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New parents – we see you. The stress of a newborn baby is real – and the weather can actually make things even more complicated, especially when you have to leave the house.
We’re here with tips to help keep you worry-free when picking an outfit for your baby, no matter the season.
A good rule of thumb for the colder months, according to the American Academy of Pediatrics, is to think about what you are wearing and add one more layer to your baby. For example, if you have on a short-sleeve shirt and a sweater, your baby should be wearing a long-sleeved shirt and a sweater, or a light cotton onesie under everything.
Layers are your friend. Adding a light cotton onesie under everything when going outdoors is a good place to start. You can always remove a layer if your baby seems too hot, but you’ll be out of luck if you need to add one and didn’t bring it with you.
Hats, mittens and booties should be worn at all times outside in the winter. Frostbite happens when the blood vessels and nerves in extremities are frozen. It’s most common on the ears, nose, fingers and toes.
Choose blankets over jackets in car seats. It is never safe for your baby to wear a thick jacket when strapped into a car seat. The material in the jacket doesn’t allow for a tight-fitting harness, which means if there’s an accident, your baby could get hurt. Instead, ditch the coat and put on a blanket instead.
Here’s an extra tip: For the littlest babies in the car seat, a car seat swaddle blanket can help keep them warm and calm for the trip. Just remember to tuck it in over the harness, not underneath.
Be mindful of the signs of overheating with too many layers. It can be tempting to pile on the blankets when you have a tiny newborn who seems so fragile, but it’s not wise. Check the back of your baby’s neck regularly to make sure they aren’t sweating or getting too hot. Overheating can lead to an increased risk of SIDS, or sudden infant death syndrome.
When it’s hot out, there’s a host of things to think about. Heat and humidity are not going anywhere as the climate continues to warm and it’s particularly dangerous for new babies. A good general rule still applies: if you are hot and sweaty, so is your baby.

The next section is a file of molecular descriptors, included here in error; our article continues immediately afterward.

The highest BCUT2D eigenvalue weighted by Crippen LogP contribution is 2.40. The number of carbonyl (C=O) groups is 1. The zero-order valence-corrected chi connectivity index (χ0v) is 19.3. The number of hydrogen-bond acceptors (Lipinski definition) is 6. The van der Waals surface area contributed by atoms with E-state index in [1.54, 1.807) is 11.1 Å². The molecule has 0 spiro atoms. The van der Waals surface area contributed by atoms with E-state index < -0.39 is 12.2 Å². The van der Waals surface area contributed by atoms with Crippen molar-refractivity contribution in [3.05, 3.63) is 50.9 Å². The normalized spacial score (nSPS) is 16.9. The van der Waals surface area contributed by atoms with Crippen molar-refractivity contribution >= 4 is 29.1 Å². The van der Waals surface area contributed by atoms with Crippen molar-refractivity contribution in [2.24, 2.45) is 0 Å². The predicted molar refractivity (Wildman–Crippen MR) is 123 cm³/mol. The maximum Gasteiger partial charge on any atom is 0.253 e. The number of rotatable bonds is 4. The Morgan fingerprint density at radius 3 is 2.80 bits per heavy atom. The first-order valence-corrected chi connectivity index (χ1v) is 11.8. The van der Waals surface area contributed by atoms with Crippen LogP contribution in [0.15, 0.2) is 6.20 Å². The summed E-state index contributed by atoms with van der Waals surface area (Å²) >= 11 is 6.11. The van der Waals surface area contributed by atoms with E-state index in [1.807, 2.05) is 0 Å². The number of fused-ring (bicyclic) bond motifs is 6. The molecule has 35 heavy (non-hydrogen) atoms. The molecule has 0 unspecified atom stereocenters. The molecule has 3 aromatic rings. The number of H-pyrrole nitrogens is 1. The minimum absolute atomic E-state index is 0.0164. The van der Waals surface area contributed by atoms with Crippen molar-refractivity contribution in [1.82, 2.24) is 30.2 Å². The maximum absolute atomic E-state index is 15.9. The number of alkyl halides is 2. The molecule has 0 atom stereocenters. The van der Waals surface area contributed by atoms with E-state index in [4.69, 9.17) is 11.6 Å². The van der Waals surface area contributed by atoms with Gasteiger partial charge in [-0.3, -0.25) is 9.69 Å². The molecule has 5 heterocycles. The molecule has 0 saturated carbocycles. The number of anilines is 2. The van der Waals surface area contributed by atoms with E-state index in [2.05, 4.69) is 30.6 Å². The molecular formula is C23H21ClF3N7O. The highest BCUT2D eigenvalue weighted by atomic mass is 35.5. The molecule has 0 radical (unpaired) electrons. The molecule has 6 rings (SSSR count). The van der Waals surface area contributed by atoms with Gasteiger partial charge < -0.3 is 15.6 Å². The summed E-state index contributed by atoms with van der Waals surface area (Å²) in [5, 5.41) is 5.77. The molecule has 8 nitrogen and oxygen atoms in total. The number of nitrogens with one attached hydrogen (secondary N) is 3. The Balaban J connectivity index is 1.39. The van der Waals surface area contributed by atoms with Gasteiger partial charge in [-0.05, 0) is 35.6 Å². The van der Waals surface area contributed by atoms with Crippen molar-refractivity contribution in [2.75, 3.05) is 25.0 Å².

One layer of clothing is fine. Anything over 75 degrees is pretty much fair game for a single layer of clothing. Stick to 100% cotton materials that breathe well.
Sun protection is essential. A sunhat and sunscreen with SPF 15 or above should be worn at all times when outside, and reapply every two hours. Babies under 6 months old should be kept out of direct sunlight completely, according to the American Academy of Pediatrics.
Check air quality before venturing out with your infant. Ozone can reach dangerous levels in the hotter months, especially in cities.
In spring and fall, when temperatures can be warmer or chillier throughout the day, layers are still the best bet. Always remember to keep clothing dry on rainy days and shield babies from the sun even if it’s not that hot out.
Babies should never be placed in cribs or bassinets with blankets. Blankets are not safe while your baby is sleeping, as they could become trapped or tangled in them and accidentally suffocate.
No matter the temperature outside, the nursery should be kept cool, between 68 and 72 degrees. If the room is within that range, dress babies for sleep in long-sleeved pajamas and a sleep sack or swaddle.
Any cooler than that, add a onesie as a base layer. If it’s warmer than 72, short-sleeved pajamas or just a onesie under the sleep sack or swaddle works best.
Senior producer Niki Budnick writes about breaking weather news, pets, lifestyle, health & wellness and more for weather.com.
The Weather Company’s primary journalistic mission is to report on breaking weather news, the environment and the importance of science to our lives. This story does not necessarily represent the position of our parent company, IBM.